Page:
How Healthy is Digital Health? Top 3 Takeaways from VIVE 2024

By Jason Taylor, SVP of Growth

Having spent the four days meeting with executives from health systems and health IT vendors at #VIVE2024, it’s clear that the excitement and enthusiasm for digital health is very strong – with a few clear caveats.

Last week, wrote about the value of in-person conferences in healthcare and why they’re here to stay. From craving a human connection to having a dedicated space to learn, ViVE delivered!

Amazing Energy Levels

There was an inescapable buzz to the event, whether it was the sessions, the exhibit floor, the hallway chats, or even the countless social opportunities.  But there was a rare theme – people were not only talking about the discussions they had, but also the sessions they sat in. The content was front and center everywhere I went.

Speaking of Content…

The agenda was both packed and amazing.  I struggled with the agenda, because the topics were very timely, and the speakers were exactly the leaders and experts we need to hear from.  I had several conflicts about which one to pick. ViVE organizers, if you’re reading this: Can we see these sessions on demand?


Nobody shares like healthcare.  There is truly a sense of purpose that spans across the field, and it shows in its leaders.  Ideas are made public, experiences (good and bad) are shared, and people build relationships based on all serving common goals.  The opportunity to take part in some discussions with and between IT and digital leaders from health systems of all sizes — and watching people genuinely try to help each other — is unparalleled in other industries.


What can we all learn from VIVE?

Here are some themes I captured from my discussions:

Digital and IT Executives are Busier than Ever

Leaders in all roles across health systems are feeling the crunch.  Operational ‘willingness’ to invest in digital health is expanding, and the pressures from business to implement new solutions are growing more quickly than ever, and yet budgets are being more tightly scrutinized, and priority is being put on a very short list of issues.

The number of innovations is as high as ever before, and health systems lack the time and resources to research and investigate every possible thing, creating a trade-off between speed and risk.  In Panda Health’s Tipping Point report from December, we explored how some systems have had a few failed investments and are wary of taking on more risk.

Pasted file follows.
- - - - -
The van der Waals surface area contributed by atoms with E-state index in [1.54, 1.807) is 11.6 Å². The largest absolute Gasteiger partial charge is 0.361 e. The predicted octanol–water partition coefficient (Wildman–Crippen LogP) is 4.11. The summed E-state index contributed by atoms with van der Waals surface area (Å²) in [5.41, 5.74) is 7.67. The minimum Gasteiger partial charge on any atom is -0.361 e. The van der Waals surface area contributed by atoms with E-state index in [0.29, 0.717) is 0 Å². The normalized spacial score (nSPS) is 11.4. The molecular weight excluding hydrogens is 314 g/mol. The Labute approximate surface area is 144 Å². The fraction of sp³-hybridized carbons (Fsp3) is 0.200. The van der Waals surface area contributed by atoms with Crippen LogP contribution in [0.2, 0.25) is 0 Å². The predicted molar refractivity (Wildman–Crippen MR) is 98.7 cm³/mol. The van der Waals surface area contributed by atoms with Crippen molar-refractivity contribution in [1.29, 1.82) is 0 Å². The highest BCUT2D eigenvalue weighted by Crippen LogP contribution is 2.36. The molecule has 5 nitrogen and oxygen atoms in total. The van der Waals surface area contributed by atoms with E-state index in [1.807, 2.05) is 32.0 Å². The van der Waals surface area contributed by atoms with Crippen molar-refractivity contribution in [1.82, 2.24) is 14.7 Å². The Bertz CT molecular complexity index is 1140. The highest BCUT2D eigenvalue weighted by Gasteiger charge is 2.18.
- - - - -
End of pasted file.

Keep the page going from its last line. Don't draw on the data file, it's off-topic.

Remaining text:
Solutions that are easier to explain, have stronger links to overall health system goals, and a clear ROI are likely to get the lion’s share of attention this year.

People Love the Tech, but are Wary About Jumping in Quickly

VIVE was packed with solutions leveraging AI – but a lot lacked clarity in either what the end value would be, or more commonly, HOW a health system, with its myriad of disconnected data sources, strict ITSec and legal considerations, and wide ranges of stakeholders, could position to leverage it.

Over the course of Monday and Tuesday, I heard:

“It feels a bit like Bitcoin, everyone is trying too hard to convince me to jump into AI but they can’t always give me real answers on how it’s going to help me.”

“We still find ways to keep paging and faxes relevant, and build tech around propping them up, instead of replacing them.  Why do we think we can jump all the steps with AI?”

“I’m more worried about how to arrange my data to even support AI – and don’t get me started on how we’d create an LLM with all of our unstructured content.”

There will, as always, be early adopters who find ways to get things done – but the bulk of health systems are more conservative and will wait to see evidence of success before they shift investments to new technologies.

There’s a Growing Divide Between Vendors who ‘Get it’ and Those who Have ‘Lost the Mission’

Leaders in healthcare are primarily mission-driven.  They understand the impact of the work, and they know we all are here to serve patients and drive better outcomes.  It’s one of the reasons that people frequently take less money to work in this space.

I heard several industry leaders this week saying that the rapid growth in digital health companies has also included groups of technology-first approaches who saw healthcare as an opportunity to grow their product, or to make money by getting a share of the vast amount spent on technology.

These companies are not always doing a great job of understanding either the business of healthcare, or the all-important goal of serving patients.

My prediction is that digital health companies who truly focus on the impact that health systems can have through adopting new solutions  will earn more trust — and be part of more meaningful conversations — as we all work together to try to make our industry better.

Digital Health is Thriving

Taken all together, I think the appetite for new solutions and technology interventions is strong across all health systems.  Leaders are making the investment in learning, collaborating, and researching how they can innovate.

But the rules are changing.  Health systems are focused on making more thoughtful decisions about the solutions they choose and the companies that they partner with — and the digital health companies that can adapt and drive true value in those partnerships are best positioned to succeed.